After fighting sustained 25-mph southerly winds on Toledo Bend on Tuesday morning, Missouri anglers Lance Wakeland and John Bilgere agreed to get back on the water about 5 p.m.
The anglers launched out of Holly Park Marina and headed to an area within a mile of the ramp.
“We were fishing a big flat with grass and stumps,” the 52-year-old Wakeland said. “I was throwing a spinnerbait — a ⅜- ounce, white/chartreuse, double willow leaf Strike King with a chartreuse/red trailer.”
His spinnerbait was tied on to a 30-pound fluorocarbon leader affixed to 50-pound braid.
The anglers were working 2-foot-deep water near the banks.
In 30 minutes, Wakeland had a couple of 3-pounders and two short fish.
And then he thought he was hung up on a stump.
“I set the hook and the line started moving,” Wakleand said.
He told Bilgere to get the net.
“John was on the trolling motor, and he helped me by steering away from the stumps in the area while I was working the fish,” he said. “He did grab the net.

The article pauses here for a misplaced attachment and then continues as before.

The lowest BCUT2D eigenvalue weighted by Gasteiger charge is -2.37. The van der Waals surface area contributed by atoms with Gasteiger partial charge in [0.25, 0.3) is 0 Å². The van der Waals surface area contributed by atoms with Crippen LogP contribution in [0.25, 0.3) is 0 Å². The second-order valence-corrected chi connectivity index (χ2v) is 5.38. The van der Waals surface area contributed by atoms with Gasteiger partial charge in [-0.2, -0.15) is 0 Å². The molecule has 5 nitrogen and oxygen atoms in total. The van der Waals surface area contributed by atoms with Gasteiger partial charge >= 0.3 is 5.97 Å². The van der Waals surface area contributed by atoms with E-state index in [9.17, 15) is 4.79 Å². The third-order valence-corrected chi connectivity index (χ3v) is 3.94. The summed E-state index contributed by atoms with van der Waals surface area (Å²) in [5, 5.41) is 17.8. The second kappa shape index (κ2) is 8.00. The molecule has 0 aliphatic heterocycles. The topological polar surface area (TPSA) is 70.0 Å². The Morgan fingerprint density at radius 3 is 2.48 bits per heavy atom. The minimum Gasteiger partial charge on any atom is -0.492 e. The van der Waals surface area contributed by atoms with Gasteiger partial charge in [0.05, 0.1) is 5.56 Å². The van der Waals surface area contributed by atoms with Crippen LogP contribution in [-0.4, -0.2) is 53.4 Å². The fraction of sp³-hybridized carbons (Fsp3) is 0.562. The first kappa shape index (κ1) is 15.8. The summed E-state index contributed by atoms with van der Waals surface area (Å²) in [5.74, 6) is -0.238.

“The fish didn’t come up for a while, so I knew I had something special.”
The fish jumped twice during the fight, and the size of the fish stunned the anglers.
Wakeland battled the fish as it jumped and made a run under the boat, but Bilgere finally netted the bass.
Wakeland said Bilgere asked him if he realized the enormity of the catch.
“John had seen two other 13 pounders before from Lake Fork, so he knew how special this fish was,” Wakeland said. “I wanted to fish some more, but John said that we had to go in to get this fish certified.”
There was some excitement at Holly Park Marina when this bass arrived.
“This is the largest bass ever brought in here in my 45 years,” said Ronnie Greer, longtime owner of Holly Park Marina.
It was tagged at 13.4 pounds on two uncertified scales before being placed in the minnow vat at the Marina.
“I think John was even more excited than I was, and he was able to contact Texas Park and Wildlife Department’s ShareLunker Program,” Wakeland said.
In a couple of hours, TPWD personnel arrived and weighed the brute on certified scales. The offical weight was 13.3 pounds.
The fish measured 24.5 inches long, and its girth was 21 inches.
Wakeland will receive a free replica, as well as an assortment of other prizes, for donating his bass to TPWD for spawning purposes.
For more information regarding TP&W’s Toyota ShareLunker Program, visit its website by clicking here.